Sinfonia’s concert aside, I’m probably looking forward to EUMS Symphony Orchestra’s Tchaikovsky Symphony No. 6 “Pathétique”. Tchaikovsky is one of my favourite composers and his final symphony is one of the biggest emotional journeys that orchestra, conductor and listener can take. The unbridled gaiety that we typically relate to Tchaikovsky is confined to the third movement while the fourth movement finale is a slow, emotive descent into the basses. It’s very difficult for performers to conserve enough stamina and passion to feel involved with this movement, especially after the energy demanded by the previous.
Last winter’s Sinfonia concert was received very well. Did you enjoy conducting your first performance?
Interesting question – it was my first experience of being in the driving seat for a whole concert. In the past I have co-conducted (and sub-conducted) under the guidance of a more experienced musician: Nigel Osbourne of EU Composers’ Orchestra or my conducting teacher, Chris Swaffer. It is a fascinating experience working in rehearsals and then the performance. Something different comes over people when they perform, something that if harnessed can help project the good qualities of the music.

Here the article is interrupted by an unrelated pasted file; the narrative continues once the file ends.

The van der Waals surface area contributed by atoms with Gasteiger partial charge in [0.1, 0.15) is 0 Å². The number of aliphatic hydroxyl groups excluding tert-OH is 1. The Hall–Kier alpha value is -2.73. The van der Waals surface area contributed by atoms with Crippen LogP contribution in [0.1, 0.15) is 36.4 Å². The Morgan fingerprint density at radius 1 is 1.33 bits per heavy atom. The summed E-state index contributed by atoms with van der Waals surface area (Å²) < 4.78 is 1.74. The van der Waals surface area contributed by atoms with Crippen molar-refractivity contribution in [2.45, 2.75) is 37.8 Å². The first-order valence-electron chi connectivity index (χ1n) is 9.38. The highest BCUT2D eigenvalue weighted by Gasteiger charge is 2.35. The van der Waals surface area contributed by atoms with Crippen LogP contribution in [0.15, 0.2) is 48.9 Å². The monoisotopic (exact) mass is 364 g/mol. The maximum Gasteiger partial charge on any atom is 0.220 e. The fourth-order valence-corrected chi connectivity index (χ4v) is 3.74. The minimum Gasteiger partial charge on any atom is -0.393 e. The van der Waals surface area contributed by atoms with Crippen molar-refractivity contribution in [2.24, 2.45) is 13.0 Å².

You are a busy conductor these days. How does conducting Sinfonia compare to your other engagements?
Sinfonia is the biggest orchestra in my regular commitments. It is also the only one that I suppose plays “mainstream” repertoire. I’m currently Assistant Conductor of EU Composers’ Orchestra. We play compositions by student composers studying here at the University, record new works and generally embracing contemporary music in all its forms. I like being involved with this orchestra as it is working with fellow musicians, also enthusiastic about the unusual. As a musician, Composers’ Orchestra has been very important to my development. As a conductor, it presents new challenges addressing rehearsal, orchestration, music philosophy and even conducting technique itself. The other group I work with is the Edinburgh Branch of the Society of Recorder Players. They are an adult amateur group who play a wide variety of music. Rehearsals are generally more relaxed and I share the task of conducting with ensemble members and another music student.